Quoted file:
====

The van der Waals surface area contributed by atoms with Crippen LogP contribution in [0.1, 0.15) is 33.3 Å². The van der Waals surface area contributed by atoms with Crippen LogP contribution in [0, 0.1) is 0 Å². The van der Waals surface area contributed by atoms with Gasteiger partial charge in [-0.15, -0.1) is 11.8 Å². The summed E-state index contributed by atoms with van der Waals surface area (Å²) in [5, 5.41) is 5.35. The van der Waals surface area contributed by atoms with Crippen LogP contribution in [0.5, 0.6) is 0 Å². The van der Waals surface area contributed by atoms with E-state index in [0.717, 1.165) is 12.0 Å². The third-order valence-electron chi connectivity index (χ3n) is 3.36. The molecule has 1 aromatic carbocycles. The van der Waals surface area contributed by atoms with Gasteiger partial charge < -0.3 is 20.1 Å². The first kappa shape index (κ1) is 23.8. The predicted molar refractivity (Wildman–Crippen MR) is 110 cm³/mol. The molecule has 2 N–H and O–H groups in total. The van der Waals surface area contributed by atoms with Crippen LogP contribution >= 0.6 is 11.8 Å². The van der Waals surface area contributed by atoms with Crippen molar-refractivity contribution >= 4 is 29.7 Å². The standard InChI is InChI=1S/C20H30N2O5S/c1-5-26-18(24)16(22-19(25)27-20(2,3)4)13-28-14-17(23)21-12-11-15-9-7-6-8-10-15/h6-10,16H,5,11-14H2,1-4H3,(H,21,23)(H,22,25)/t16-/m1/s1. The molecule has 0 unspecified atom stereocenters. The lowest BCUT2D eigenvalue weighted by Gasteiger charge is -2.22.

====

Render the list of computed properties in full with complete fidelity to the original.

The van der Waals surface area contributed by atoms with Crippen LogP contribution in [0.1, 0.15) is 33.3 Å². The van der Waals surface area contributed by atoms with Crippen LogP contribution in [0, 0.1) is 0 Å². The van der Waals surface area contributed by atoms with Gasteiger partial charge in [-0.15, -0.1) is 11.8 Å². The summed E-state index contributed by atoms with van der Waals surface area (Å²) in [5, 5.41) is 5.35. The van der Waals surface area contributed by atoms with Crippen LogP contribution in [0.5, 0.6) is 0 Å². The van der Waals surface area contributed by atoms with E-state index in [0.717, 1.165) is 12.0 Å². The third-order valence-electron chi connectivity index (χ3n) is 3.36. The molecule has 1 aromatic carbocycles. The van der Waals surface area contributed by atoms with Gasteiger partial charge < -0.3 is 20.1 Å². The first kappa shape index (κ1) is 23.8. The predicted molar refractivity (Wildman–Crippen MR) is 110 cm³/mol. The molecule has 2 N–H and O–H groups in total. The van der Waals surface area contributed by atoms with Crippen LogP contribution >= 0.6 is 11.8 Å². The van der Waals surface area contributed by atoms with Crippen molar-refractivity contribution >= 4 is 29.7 Å². The standard InChI is InChI=1S/C20H30N2O5S/c1-5-26-18(24)16(22-19(25)27-20(2,3)4)13-28-14-17(23)21-12-11-15-9-7-6-8-10-15/h6-10,16H,5,11-14H2,1-4H3,(H,21,23)(H,22,25)/t16-/m1/s1. The molecule has 0 unspecified atom stereocenters. The lowest BCUT2D eigenvalue weighted by Gasteiger charge is -2.22.